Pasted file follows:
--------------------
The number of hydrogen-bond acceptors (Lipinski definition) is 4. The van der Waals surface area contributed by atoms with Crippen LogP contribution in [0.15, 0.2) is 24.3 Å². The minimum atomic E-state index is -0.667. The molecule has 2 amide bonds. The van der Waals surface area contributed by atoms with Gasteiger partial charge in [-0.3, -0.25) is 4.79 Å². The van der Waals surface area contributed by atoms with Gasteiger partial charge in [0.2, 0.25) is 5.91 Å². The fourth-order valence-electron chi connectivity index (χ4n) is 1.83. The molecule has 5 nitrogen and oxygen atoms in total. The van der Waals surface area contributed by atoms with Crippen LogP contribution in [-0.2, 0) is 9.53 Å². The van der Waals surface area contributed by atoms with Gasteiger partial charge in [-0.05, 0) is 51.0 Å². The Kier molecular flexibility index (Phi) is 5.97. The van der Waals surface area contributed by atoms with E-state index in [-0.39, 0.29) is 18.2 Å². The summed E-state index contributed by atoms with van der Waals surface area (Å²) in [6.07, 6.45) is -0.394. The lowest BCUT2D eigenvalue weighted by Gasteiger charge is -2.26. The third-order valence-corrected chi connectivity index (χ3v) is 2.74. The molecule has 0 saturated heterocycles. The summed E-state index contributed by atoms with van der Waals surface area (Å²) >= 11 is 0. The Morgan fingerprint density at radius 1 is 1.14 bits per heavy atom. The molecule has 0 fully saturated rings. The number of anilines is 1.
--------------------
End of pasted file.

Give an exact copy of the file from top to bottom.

The number of hydrogen-bond acceptors (Lipinski definition) is 4. The van der Waals surface area contributed by atoms with Crippen LogP contribution in [0.15, 0.2) is 24.3 Å². The minimum atomic E-state index is -0.667. The molecule has 2 amide bonds. The van der Waals surface area contributed by atoms with Gasteiger partial charge in [-0.3, -0.25) is 4.79 Å². The van der Waals surface area contributed by atoms with Gasteiger partial charge in [0.2, 0.25) is 5.91 Å². The fourth-order valence-electron chi connectivity index (χ4n) is 1.83. The molecule has 5 nitrogen and oxygen atoms in total. The van der Waals surface area contributed by atoms with Crippen LogP contribution in [-0.2, 0) is 9.53 Å². The van der Waals surface area contributed by atoms with Gasteiger partial charge in [-0.05, 0) is 51.0 Å². The Kier molecular flexibility index (Phi) is 5.97. The van der Waals surface area contributed by atoms with E-state index in [-0.39, 0.29) is 18.2 Å². The summed E-state index contributed by atoms with van der Waals surface area (Å²) in [6.07, 6.45) is -0.394. The lowest BCUT2D eigenvalue weighted by Gasteiger charge is -2.26. The third-order valence-corrected chi connectivity index (χ3v) is 2.74. The molecule has 0 saturated heterocycles. The summed E-state index contributed by atoms with van der Waals surface area (Å²) >= 11 is 0. The Morgan fingerprint density at radius 1 is 1.14 bits per heavy atom. The molecule has 0 fully saturated rings. The number of anilines is 1.